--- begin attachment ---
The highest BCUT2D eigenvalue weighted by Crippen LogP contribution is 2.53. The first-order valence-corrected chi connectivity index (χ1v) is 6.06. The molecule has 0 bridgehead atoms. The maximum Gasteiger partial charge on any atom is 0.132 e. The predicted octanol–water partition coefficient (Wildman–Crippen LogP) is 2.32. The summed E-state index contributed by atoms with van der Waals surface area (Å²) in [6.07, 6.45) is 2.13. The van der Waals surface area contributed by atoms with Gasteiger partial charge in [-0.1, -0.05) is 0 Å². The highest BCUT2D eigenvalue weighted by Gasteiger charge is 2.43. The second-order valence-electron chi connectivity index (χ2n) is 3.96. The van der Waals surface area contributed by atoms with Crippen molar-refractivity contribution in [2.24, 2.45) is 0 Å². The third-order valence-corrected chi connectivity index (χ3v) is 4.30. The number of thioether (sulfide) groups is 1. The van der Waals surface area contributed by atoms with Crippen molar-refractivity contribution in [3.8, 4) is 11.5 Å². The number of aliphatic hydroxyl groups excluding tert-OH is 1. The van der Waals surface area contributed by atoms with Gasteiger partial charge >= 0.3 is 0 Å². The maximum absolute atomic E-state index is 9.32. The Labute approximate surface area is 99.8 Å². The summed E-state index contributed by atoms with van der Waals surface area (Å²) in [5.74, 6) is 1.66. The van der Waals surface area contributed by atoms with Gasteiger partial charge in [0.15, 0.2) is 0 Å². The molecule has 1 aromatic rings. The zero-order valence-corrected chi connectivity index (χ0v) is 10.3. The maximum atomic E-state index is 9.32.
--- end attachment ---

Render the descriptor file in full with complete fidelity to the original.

The highest BCUT2D eigenvalue weighted by Crippen LogP contribution is 2.53. The first-order valence-corrected chi connectivity index (χ1v) is 6.06. The molecule has 0 bridgehead atoms. The maximum Gasteiger partial charge on any atom is 0.132 e. The predicted octanol–water partition coefficient (Wildman–Crippen LogP) is 2.32. The summed E-state index contributed by atoms with van der Waals surface area (Å²) in [6.07, 6.45) is 2.13. The van der Waals surface area contributed by atoms with Gasteiger partial charge in [-0.1, -0.05) is 0 Å². The highest BCUT2D eigenvalue weighted by Gasteiger charge is 2.43. The second-order valence-electron chi connectivity index (χ2n) is 3.96. The van der Waals surface area contributed by atoms with Crippen molar-refractivity contribution in [2.24, 2.45) is 0 Å². The third-order valence-corrected chi connectivity index (χ3v) is 4.30. The number of thioether (sulfide) groups is 1. The van der Waals surface area contributed by atoms with Crippen molar-refractivity contribution in [3.8, 4) is 11.5 Å². The number of aliphatic hydroxyl groups excluding tert-OH is 1. The van der Waals surface area contributed by atoms with Gasteiger partial charge >= 0.3 is 0 Å². The maximum absolute atomic E-state index is 9.32. The Labute approximate surface area is 99.8 Å². The summed E-state index contributed by atoms with van der Waals surface area (Å²) in [5.74, 6) is 1.66. The van der Waals surface area contributed by atoms with Gasteiger partial charge in [0.15, 0.2) is 0 Å². The molecule has 1 aromatic rings. The zero-order valence-corrected chi connectivity index (χ0v) is 10.3. The maximum atomic E-state index is 9.32.